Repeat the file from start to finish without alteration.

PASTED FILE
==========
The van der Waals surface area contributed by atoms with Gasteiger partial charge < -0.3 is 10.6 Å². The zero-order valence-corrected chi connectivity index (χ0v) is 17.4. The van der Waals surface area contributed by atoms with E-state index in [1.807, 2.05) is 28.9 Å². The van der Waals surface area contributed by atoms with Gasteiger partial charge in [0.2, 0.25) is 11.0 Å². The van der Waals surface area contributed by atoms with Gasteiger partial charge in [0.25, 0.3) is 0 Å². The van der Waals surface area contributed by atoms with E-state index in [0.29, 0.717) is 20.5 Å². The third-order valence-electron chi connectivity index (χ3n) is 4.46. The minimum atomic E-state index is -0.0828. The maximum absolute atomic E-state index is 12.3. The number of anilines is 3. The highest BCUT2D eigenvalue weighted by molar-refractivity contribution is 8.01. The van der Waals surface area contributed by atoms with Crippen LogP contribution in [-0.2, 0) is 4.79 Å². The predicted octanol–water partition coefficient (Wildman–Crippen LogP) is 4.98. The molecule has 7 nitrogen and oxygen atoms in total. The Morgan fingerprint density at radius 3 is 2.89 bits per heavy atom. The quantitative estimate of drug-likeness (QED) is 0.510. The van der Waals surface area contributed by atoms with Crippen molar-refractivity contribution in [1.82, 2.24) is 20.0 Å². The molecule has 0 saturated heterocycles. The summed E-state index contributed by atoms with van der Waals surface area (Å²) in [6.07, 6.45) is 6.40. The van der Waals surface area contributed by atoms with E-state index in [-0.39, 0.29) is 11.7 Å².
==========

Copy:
The van der Waals surface area contributed by atoms with Gasteiger partial charge < -0.3 is 10.6 Å². The zero-order valence-corrected chi connectivity index (χ0v) is 17.4. The van der Waals surface area contributed by atoms with E-state index in [1.807, 2.05) is 28.9 Å². The van der Waals surface area contributed by atoms with Gasteiger partial charge in [0.2, 0.25) is 11.0 Å². The van der Waals surface area contributed by atoms with Gasteiger partial charge in [0.25, 0.3) is 0 Å². The van der Waals surface area contributed by atoms with E-state index in [0.29, 0.717) is 20.5 Å². The third-order valence-electron chi connectivity index (χ3n) is 4.46. The minimum atomic E-state index is -0.0828. The maximum absolute atomic E-state index is 12.3. The number of anilines is 3. The highest BCUT2D eigenvalue weighted by molar-refractivity contribution is 8.01. The van der Waals surface area contributed by atoms with Crippen LogP contribution in [-0.2, 0) is 4.79 Å². The predicted octanol–water partition coefficient (Wildman–Crippen LogP) is 4.98. The molecule has 7 nitrogen and oxygen atoms in total. The Morgan fingerprint density at radius 3 is 2.89 bits per heavy atom. The quantitative estimate of drug-likeness (QED) is 0.510. The van der Waals surface area contributed by atoms with Crippen molar-refractivity contribution in [1.82, 2.24) is 20.0 Å². The molecule has 0 saturated heterocycles. The summed E-state index contributed by atoms with van der Waals surface area (Å²) in [6.07, 6.45) is 6.40. The van der Waals surface area contributed by atoms with E-state index in [-0.39, 0.29) is 11.7 Å².